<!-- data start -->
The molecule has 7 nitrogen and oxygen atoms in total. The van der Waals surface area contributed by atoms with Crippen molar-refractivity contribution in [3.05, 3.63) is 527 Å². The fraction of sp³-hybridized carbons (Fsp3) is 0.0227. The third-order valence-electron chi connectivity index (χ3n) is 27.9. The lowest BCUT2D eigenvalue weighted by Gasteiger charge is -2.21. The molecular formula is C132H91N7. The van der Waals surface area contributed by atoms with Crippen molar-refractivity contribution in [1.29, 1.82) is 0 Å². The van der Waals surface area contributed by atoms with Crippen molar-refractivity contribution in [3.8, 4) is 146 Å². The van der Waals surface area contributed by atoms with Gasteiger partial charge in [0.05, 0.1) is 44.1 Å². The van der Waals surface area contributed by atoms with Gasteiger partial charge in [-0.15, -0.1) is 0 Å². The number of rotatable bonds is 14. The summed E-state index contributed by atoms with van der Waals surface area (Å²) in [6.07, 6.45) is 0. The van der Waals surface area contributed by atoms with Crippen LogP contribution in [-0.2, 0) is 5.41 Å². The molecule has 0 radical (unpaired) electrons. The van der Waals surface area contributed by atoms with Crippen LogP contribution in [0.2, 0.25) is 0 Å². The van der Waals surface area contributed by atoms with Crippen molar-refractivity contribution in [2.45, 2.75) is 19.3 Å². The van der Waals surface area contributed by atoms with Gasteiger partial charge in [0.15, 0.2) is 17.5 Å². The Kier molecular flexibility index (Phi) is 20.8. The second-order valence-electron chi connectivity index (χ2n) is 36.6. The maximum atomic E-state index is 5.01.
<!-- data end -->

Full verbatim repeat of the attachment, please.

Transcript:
The molecule has 7 nitrogen and oxygen atoms in total. The van der Waals surface area contributed by atoms with Crippen molar-refractivity contribution in [3.05, 3.63) is 527 Å². The fraction of sp³-hybridized carbons (Fsp3) is 0.0227. The third-order valence-electron chi connectivity index (χ3n) is 27.9. The lowest BCUT2D eigenvalue weighted by Gasteiger charge is -2.21. The molecular formula is C132H91N7. The van der Waals surface area contributed by atoms with Crippen molar-refractivity contribution in [1.29, 1.82) is 0 Å². The van der Waals surface area contributed by atoms with Crippen molar-refractivity contribution in [3.8, 4) is 146 Å². The van der Waals surface area contributed by atoms with Gasteiger partial charge in [0.05, 0.1) is 44.1 Å². The van der Waals surface area contributed by atoms with Gasteiger partial charge in [-0.15, -0.1) is 0 Å². The number of rotatable bonds is 14. The summed E-state index contributed by atoms with van der Waals surface area (Å²) in [6.07, 6.45) is 0. The van der Waals surface area contributed by atoms with Crippen LogP contribution in [-0.2, 0) is 5.41 Å². The molecule has 0 radical (unpaired) electrons. The van der Waals surface area contributed by atoms with Crippen LogP contribution in [0.2, 0.25) is 0 Å². The van der Waals surface area contributed by atoms with Crippen molar-refractivity contribution in [2.45, 2.75) is 19.3 Å². The van der Waals surface area contributed by atoms with Gasteiger partial charge in [0.15, 0.2) is 17.5 Å². The Kier molecular flexibility index (Phi) is 20.8. The second-order valence-electron chi connectivity index (χ2n) is 36.6. The maximum atomic E-state index is 5.01.